It’s time to review my current backpack, the Osprey Kestrel 32. Having a backpack that fits properly and is geared towards the activities you’ll be doing is very important when choosing a backpack. I took this pack on many hikes and treks during our very outdoorsy trip through Mongolia, Central Asia and the ‘Stans and I was very impressed with it.
We’ve now finished our epic 5 month journey, and here’s what I can report about my backpack:
This backpack deserves high marks in this area. I stuffed this bag with 10kgs of gear while trekking through the Mongolian steppe for 8 days, carrying everything from food to firewood to sleeping bags.
This pack sat nice and snug on my hips and perfectly distributed the weight between my shoulders and my waist. There is a good amount of padding on both the shoulder and hip straps as well.
During a regular travel day, I barely even noticed I was wearing a backpack because it was so comfortable.
I absolutely love the way the Kestrel 32 is designed. I can’t stand top-loading backpacks because you can never see what’s in the bag! This backpack is a panel loader, which means it opens like a sea shell, allowing you to easily and quickly see everything in your bag, and load it up faster.
The harness adjusts as well, using a really strong Velcro, to ensure the perfect fit. They’ve also added a back panel that allows air to escape from your body, which is perfect for when you’re trekking, hiking or even just walking. There’s nothing worse than having sweat dripping down your back while travelling!
At the back is a pocket perfect for a hydration system like a CamelBak.
The weight and size of this backpack is amazing. Weighing in at just a little over 2 lbs with 32 L of room for gear and able to handle up to approximately 20 kgs of weight, what more could you want?!
The Kestrel 32 comes in two different sizes: small/medium and medium/large. As well as 4 different colours: Fire Red, Tarn, Conifer Green and Grey.
Osprey has added a mesh, stretchy, lycra pocket to the front of the bag, which stretches like you wouldn’t believe! I put my shoes in there, maps, food and anything else that wouldn’t quite fit into my bag.
On the side, there are also 2 of the same type of pockets that are perfect for water bottles, or in our case, the bottom end of Nick’s fishing rod.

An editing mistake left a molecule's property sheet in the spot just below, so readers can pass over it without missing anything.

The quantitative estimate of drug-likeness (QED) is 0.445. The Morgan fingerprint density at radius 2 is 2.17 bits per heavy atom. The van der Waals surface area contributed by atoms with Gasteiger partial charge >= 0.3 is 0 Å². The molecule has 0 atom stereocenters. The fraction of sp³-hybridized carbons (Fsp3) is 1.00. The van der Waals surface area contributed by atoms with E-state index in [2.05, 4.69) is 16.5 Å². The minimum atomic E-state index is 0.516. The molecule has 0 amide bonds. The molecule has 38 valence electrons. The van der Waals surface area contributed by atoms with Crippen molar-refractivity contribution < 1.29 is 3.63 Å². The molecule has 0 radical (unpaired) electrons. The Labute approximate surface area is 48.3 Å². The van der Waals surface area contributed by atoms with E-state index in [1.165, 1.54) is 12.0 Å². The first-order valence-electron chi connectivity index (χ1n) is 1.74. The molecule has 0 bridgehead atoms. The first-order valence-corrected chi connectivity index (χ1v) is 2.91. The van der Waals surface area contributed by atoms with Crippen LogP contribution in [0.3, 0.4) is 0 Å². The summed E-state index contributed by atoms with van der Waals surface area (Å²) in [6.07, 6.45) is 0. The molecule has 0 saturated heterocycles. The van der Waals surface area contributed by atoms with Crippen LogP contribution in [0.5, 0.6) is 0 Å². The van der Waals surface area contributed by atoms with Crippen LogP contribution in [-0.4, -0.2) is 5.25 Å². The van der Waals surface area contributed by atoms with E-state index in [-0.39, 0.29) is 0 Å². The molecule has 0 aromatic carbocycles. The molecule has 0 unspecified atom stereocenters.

On the waistband, there is a little zip pocket on each side. They’re the perfect size for putting things you’ll need to have easy access to while you’re on the move, ie: point and shoot camera, lip balm, iPhone, snacks, a lighter, medicine, etc.
Running alongside the mesh pocket on the front of the bag they’ve added something called “front daisies” which are these perfect little loops that you can hook carabiners onto. I hooked water bottles off of the front of my bag, and sometimes shoes. It was ideal.
There’s a spot right near the waist belt for storing trekking poles while on the go.
My favourite feature is probably the compression straps on both sides of the backpack. Not only does it help to keep the pack snug against your body, but it allows for storing items on the sides of your bag. On one side I had Nick’s fishing rod, and on the other side, I rolled up my jacket and strapped it in.
If you were doing any sort of climbing where ice was involved, there are ice-pick loops at the base of the backpack. However, I used the loops to secure the bottoms of my 1-liter water bottles.
The mesh, zip pocket at the top of the bag is a great place to put smaller items that you don’t want getting lost in the main compartment, ie: cards, headlamp, jewellery, etc. There’s also a hideaway raincover.
In my opinion, there are 3 cons to this backpack.
The first and most important is that the zippers can’t be locked together. You can only lock together the zipper ties which could easily be cut open. This is ridiculous because obviously, every traveller wants to be able to properly lock their bag.
The second is that I would have liked to have another pocket or two inside of the backpack for small items. The one on top of the bag is handy, but it would be nice to have one or two that are concealed inside the bag.
The third con is that unlike the Osprey Farpoint Series, the harness unit can’t be zipped away in order to protect the backpack straps from damage, either from getting caught on something or from airline staff being a little too rough with the bag.
Apart from that, everything is a “pro”.
I would recommend this backpack to anyone. Even though the Kestrel series is technically a men’s backpack, it worked for me. Because I’m tall (5’10”), the harness adjusted to fit my torso perfectly!
If you plan to do any sort of climbing, trekking, camping or hiking, this backpack is ideal. If you don’t plan on doing any sort of outdoor activities, I still think this backpack has loads of features that the everyday traveller could use as well.
A huge bonus is its size. Technically, it’s small enough to fit as a carry-on bag when flying. The cost is also pretty decent: I got mine on sale online for about $90, but from the store, it’s usually about $130.
It’s time everyone became a lightweight traveller. Downsize your backpack and buy the Osprey Kestrel 32, it’s the perfect size for any adventure. Hopefully, this review helped. Good luck finding the perfect backpack for you. Click here to see the backpack on Amazon.
Update: Since writing this review, we switched to Osprey Stratos 34 backpacks which served us very well on various hikes, including the Inca Trail to Machu Picchu.
What kind of backpack do you use? Would you recommend it? Why/why not? Share with us below!